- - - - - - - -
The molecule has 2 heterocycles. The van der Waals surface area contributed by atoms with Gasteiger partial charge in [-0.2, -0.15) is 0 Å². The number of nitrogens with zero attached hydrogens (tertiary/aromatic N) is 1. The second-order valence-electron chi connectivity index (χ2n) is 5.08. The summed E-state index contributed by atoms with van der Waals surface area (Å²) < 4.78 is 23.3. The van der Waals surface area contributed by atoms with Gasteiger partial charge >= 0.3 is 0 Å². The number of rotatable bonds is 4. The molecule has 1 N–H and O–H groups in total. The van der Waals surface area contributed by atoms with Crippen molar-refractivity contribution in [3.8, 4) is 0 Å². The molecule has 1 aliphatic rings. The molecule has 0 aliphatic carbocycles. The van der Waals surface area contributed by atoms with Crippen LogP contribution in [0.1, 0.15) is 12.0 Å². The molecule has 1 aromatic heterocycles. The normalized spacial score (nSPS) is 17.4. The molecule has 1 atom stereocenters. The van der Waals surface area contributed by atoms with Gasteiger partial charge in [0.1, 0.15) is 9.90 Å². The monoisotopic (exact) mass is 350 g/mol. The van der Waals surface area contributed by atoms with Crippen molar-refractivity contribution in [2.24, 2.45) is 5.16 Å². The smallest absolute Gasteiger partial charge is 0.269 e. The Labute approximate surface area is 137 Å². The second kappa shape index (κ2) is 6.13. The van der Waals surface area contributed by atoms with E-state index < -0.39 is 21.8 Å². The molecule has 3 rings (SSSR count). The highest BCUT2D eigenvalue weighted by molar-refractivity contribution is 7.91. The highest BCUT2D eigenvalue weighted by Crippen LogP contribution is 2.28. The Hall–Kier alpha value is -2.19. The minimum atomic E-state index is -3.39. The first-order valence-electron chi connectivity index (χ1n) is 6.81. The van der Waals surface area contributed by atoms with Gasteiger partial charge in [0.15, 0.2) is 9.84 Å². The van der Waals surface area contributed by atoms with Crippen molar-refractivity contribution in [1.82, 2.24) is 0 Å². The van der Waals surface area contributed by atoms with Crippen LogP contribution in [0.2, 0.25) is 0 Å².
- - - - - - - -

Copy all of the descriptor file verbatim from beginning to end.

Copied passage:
The molecule has 2 heterocycles. The van der Waals surface area contributed by atoms with Gasteiger partial charge in [-0.2, -0.15) is 0 Å². The number of nitrogens with zero attached hydrogens (tertiary/aromatic N) is 1. The second-order valence-electron chi connectivity index (χ2n) is 5.08. The summed E-state index contributed by atoms with van der Waals surface area (Å²) < 4.78 is 23.3. The van der Waals surface area contributed by atoms with Gasteiger partial charge >= 0.3 is 0 Å². The number of rotatable bonds is 4. The molecule has 1 N–H and O–H groups in total. The van der Waals surface area contributed by atoms with Crippen molar-refractivity contribution in [3.8, 4) is 0 Å². The molecule has 1 aliphatic rings. The molecule has 0 aliphatic carbocycles. The van der Waals surface area contributed by atoms with Crippen LogP contribution in [0.1, 0.15) is 12.0 Å². The molecule has 1 aromatic heterocycles. The normalized spacial score (nSPS) is 17.4. The molecule has 1 atom stereocenters. The van der Waals surface area contributed by atoms with Gasteiger partial charge in [0.1, 0.15) is 9.90 Å². The monoisotopic (exact) mass is 350 g/mol. The van der Waals surface area contributed by atoms with Crippen molar-refractivity contribution in [2.24, 2.45) is 5.16 Å². The smallest absolute Gasteiger partial charge is 0.269 e. The Labute approximate surface area is 137 Å². The second kappa shape index (κ2) is 6.13. The van der Waals surface area contributed by atoms with E-state index < -0.39 is 21.8 Å². The molecule has 3 rings (SSSR count). The highest BCUT2D eigenvalue weighted by molar-refractivity contribution is 7.91. The highest BCUT2D eigenvalue weighted by Crippen LogP contribution is 2.28. The Hall–Kier alpha value is -2.19. The minimum atomic E-state index is -3.39. The first-order valence-electron chi connectivity index (χ1n) is 6.81. The van der Waals surface area contributed by atoms with Gasteiger partial charge in [0.15, 0.2) is 9.84 Å². The van der Waals surface area contributed by atoms with Crippen molar-refractivity contribution in [1.82, 2.24) is 0 Å². The van der Waals surface area contributed by atoms with Crippen LogP contribution in [0.2, 0.25) is 0 Å².